Tag Archives: intellectual property

Guth: What’s in a name?

Why call it Guth? If there’s one question I get asked more than any other about Guth magazine, it’s why I called it Guth. The simple answer is, it’s an Irish word, and an Irish magazine, and unlike English words, most Irish words tend to be available. They’re less likely to be trademarked, less likely to already be in use as domain names, less likely to run into copyright problems…. Read Article →

Platforms yet to be envisaged

The Irish Times is running a competition called Legends of the Fall, and asking readers to submit works of fiction “inspired by the events of the last five years in Ireland”. The original terms and conditions, published by the Irish Times, asserted that “by entering this competition, you are agreeing that any submissions made become the property of the Irish Times.” That’s a copyright grab, and an extraordinarily wide-ranging one…. Read Article →

A torrent of words

I write. As a freelance, I hold copyright on those words. “Ireland’s SOPA” wants to protect those words. But copyright already protects them. My words have been pirated a few times. The first time, articles were cut and pasted wholesale from a website and re-used. Not by a pirate website, but by an old-established company. We eventually settled for a rather handsome sum. More recently, a story I wrote was… Read Article →

Down the tubes

A couple of weeks ago, I uploaded my first video to Youtube – a montage of photographs taken at the Glencolmcille Agricultural Show, set to a music soundtrack by Eunan McIntyre, a local musician. Being a journalist, and living with copyright issues, I first checked with everyone that it was okay to use their work. Everyone consented. To date, the video has been viewed over 800 times by people in… Read Article →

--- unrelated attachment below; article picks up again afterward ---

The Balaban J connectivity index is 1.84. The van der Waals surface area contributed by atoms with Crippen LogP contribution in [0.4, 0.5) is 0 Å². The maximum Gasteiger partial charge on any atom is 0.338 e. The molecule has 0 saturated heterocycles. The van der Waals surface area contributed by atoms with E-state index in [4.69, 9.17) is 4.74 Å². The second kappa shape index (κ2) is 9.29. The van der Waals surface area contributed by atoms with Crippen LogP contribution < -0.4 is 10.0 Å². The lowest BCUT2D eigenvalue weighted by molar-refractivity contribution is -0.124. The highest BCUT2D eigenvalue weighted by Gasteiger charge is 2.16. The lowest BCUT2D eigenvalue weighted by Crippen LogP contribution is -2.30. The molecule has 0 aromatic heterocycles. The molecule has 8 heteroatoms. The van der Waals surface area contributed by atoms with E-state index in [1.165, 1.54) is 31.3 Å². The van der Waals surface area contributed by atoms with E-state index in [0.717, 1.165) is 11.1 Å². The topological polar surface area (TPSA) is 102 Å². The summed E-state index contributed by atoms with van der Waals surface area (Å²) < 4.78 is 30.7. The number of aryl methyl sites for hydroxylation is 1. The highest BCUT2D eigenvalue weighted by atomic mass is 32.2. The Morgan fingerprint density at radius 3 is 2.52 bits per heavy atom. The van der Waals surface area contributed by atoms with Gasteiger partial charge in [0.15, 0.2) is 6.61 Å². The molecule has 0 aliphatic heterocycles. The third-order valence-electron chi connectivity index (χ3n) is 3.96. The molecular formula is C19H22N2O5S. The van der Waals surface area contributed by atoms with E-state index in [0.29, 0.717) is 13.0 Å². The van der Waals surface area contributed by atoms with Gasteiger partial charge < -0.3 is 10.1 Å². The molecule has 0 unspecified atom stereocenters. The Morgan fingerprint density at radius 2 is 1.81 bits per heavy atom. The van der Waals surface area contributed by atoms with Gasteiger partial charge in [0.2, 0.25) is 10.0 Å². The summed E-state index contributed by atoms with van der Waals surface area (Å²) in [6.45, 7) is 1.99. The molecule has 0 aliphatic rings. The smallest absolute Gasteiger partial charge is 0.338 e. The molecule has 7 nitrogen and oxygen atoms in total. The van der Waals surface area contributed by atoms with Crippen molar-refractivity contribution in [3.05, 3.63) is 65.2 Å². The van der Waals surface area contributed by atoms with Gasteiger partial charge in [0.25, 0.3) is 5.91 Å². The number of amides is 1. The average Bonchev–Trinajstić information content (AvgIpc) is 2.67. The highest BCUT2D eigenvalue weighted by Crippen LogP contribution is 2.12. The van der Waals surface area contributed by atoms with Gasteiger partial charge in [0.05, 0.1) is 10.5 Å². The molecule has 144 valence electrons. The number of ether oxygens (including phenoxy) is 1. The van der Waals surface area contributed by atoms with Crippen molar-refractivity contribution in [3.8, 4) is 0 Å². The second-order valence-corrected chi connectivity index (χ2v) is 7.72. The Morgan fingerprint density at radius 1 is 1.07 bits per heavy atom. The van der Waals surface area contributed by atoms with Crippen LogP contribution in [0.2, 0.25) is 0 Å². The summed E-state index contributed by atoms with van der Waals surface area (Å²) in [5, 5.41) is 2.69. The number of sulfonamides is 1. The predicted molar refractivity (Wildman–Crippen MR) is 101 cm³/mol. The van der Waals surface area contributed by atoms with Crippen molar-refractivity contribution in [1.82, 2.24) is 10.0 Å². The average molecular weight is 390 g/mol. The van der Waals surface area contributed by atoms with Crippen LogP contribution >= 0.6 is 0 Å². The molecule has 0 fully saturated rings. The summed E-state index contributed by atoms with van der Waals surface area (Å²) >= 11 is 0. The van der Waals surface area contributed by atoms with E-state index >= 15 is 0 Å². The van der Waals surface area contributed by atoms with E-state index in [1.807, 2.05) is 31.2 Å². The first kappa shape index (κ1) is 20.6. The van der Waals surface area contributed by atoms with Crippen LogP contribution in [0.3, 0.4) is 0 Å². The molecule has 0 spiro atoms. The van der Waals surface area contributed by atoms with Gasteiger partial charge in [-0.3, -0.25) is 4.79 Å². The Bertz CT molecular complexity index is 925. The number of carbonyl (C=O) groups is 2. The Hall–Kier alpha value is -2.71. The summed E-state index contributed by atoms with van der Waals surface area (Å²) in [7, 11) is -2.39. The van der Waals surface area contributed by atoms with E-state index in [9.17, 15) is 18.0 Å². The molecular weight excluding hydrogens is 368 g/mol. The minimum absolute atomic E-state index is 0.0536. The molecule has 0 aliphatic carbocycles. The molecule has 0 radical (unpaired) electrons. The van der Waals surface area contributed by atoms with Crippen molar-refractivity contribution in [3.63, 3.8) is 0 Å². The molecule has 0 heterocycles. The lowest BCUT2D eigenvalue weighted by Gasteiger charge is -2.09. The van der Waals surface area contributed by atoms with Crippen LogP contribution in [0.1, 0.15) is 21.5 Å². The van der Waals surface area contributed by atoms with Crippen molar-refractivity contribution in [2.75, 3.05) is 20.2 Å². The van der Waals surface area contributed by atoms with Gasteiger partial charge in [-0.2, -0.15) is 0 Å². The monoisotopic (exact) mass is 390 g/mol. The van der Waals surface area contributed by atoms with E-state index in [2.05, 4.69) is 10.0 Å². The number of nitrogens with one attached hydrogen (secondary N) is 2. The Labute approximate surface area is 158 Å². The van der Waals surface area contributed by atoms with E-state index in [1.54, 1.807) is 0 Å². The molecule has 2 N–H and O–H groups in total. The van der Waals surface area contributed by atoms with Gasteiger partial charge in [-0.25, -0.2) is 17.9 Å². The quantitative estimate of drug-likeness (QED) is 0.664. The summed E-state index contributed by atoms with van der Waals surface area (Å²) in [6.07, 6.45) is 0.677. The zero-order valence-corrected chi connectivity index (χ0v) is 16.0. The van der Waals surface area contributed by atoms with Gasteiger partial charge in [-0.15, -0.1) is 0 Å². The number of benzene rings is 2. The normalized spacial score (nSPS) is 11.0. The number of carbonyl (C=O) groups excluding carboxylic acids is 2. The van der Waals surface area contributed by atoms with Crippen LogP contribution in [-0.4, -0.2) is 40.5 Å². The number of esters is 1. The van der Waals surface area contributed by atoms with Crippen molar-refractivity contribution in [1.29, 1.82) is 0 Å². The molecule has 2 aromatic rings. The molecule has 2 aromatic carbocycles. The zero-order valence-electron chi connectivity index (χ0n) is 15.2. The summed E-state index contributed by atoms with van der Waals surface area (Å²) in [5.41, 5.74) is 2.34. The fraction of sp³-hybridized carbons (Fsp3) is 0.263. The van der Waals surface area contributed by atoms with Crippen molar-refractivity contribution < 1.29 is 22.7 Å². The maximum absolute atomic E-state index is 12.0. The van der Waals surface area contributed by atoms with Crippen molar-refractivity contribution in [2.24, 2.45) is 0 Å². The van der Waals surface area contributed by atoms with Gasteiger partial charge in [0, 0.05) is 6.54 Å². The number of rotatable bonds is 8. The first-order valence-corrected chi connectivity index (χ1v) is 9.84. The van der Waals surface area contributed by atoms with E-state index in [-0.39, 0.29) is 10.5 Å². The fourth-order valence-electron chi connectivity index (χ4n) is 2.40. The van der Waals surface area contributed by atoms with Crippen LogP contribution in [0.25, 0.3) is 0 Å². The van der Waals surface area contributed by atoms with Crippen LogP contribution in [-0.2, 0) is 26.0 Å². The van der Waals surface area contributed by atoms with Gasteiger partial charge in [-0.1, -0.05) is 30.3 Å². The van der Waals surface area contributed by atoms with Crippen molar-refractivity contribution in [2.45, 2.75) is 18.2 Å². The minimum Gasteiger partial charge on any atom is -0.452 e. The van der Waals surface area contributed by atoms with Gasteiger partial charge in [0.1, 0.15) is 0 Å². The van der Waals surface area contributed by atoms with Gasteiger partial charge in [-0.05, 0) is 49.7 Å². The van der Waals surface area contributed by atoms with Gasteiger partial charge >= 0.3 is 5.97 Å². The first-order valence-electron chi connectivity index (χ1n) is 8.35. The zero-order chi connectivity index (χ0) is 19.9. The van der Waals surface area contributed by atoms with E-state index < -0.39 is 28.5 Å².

It’s Alive!

This week, scientists created artificial life. Well, sort of. Truth is, once you snip away the press release puff and spin, it’s more a case that scientists copied life. Here’s how the BBC reported what happened: ‘The researchers copied an existing bacterial genome. They sequenced its genetic code and then used synthesis machines to chemically construct a copy.’ In other words, they took an existing template, tweaked it, put it… Read Article →

The death of journalism

Earlier this week, I spent half a day sitting in a district court. The district courts can be worthwhile if you’re a freelance journalist, but they’re a bit of a lottery too. Get in well with some of the staff, and you’ll get a tip off if there’s something interesting coming up. On Monday, I got lucky. The accused hit another car in a car park, left the scene, and… Read Article →

Cash Call

Sixteen months ago, I wrote a story. It was a nice little story, with some good quotes from the main player. I sold it to a provincial paper. I posted the story on my website. Thanks to the vagaries of thesub editing process, what appeared on the website was different to what appeared in print. Among other things, quotes that appeared online didn’t make it into print. Then, a few… Read Article →

Chutzpah

The definition of chutzpah used to be the murderer who killed his parents, then appealed to the court for mercy during his trial because he was an orphan. That definition may have to be updated in light of the lawsuit brought against Microsoft in China Dong Zhengwei, a Beijing lawyer, is taking a case against the software giant because an update released last August which checks for pirated copies of… Read Article →

To Every Cow Its Calf

Several news outlets are quite excited over the court order entertainment giant Viacom secured against Google. The eponymous search engine must hand over details of the videos watched by users of YouTube. Viacom claims Google has infringed it’s copyright, while Google says it is not responsible for YouTube content, and removes any material if there’s a complaint. And it argues that the majority of videos on the website are made… Read Article →